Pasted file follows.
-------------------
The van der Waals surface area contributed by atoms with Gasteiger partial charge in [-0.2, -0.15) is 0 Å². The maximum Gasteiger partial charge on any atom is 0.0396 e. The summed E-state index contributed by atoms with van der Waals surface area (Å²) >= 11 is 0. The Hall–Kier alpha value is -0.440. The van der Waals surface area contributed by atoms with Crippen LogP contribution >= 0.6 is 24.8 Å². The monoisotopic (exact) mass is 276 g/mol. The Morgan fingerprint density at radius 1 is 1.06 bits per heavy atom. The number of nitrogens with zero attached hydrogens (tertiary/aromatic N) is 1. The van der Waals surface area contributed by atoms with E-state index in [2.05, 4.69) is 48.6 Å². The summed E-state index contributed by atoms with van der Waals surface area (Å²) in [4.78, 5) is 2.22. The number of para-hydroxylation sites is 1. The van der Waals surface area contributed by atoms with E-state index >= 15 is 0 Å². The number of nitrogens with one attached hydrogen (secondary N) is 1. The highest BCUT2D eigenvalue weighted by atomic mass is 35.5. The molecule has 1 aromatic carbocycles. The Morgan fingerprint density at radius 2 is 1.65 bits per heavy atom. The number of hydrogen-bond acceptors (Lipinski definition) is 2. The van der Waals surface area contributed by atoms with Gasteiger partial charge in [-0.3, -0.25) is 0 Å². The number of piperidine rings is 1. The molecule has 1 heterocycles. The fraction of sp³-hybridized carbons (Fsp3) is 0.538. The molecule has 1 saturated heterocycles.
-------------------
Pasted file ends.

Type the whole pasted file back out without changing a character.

The van der Waals surface area contributed by atoms with Gasteiger partial charge in [-0.2, -0.15) is 0 Å². The maximum Gasteiger partial charge on any atom is 0.0396 e. The summed E-state index contributed by atoms with van der Waals surface area (Å²) >= 11 is 0. The Hall–Kier alpha value is -0.440. The van der Waals surface area contributed by atoms with Crippen LogP contribution >= 0.6 is 24.8 Å². The monoisotopic (exact) mass is 276 g/mol. The Morgan fingerprint density at radius 1 is 1.06 bits per heavy atom. The number of nitrogens with zero attached hydrogens (tertiary/aromatic N) is 1. The van der Waals surface area contributed by atoms with E-state index in [2.05, 4.69) is 48.6 Å². The summed E-state index contributed by atoms with van der Waals surface area (Å²) in [4.78, 5) is 2.22. The number of para-hydroxylation sites is 1. The van der Waals surface area contributed by atoms with E-state index >= 15 is 0 Å². The number of nitrogens with one attached hydrogen (secondary N) is 1. The highest BCUT2D eigenvalue weighted by atomic mass is 35.5. The molecule has 1 aromatic carbocycles. The Morgan fingerprint density at radius 2 is 1.65 bits per heavy atom. The number of hydrogen-bond acceptors (Lipinski definition) is 2. The van der Waals surface area contributed by atoms with Gasteiger partial charge in [-0.3, -0.25) is 0 Å². The number of piperidine rings is 1. The molecule has 1 heterocycles. The fraction of sp³-hybridized carbons (Fsp3) is 0.538. The molecule has 1 saturated heterocycles.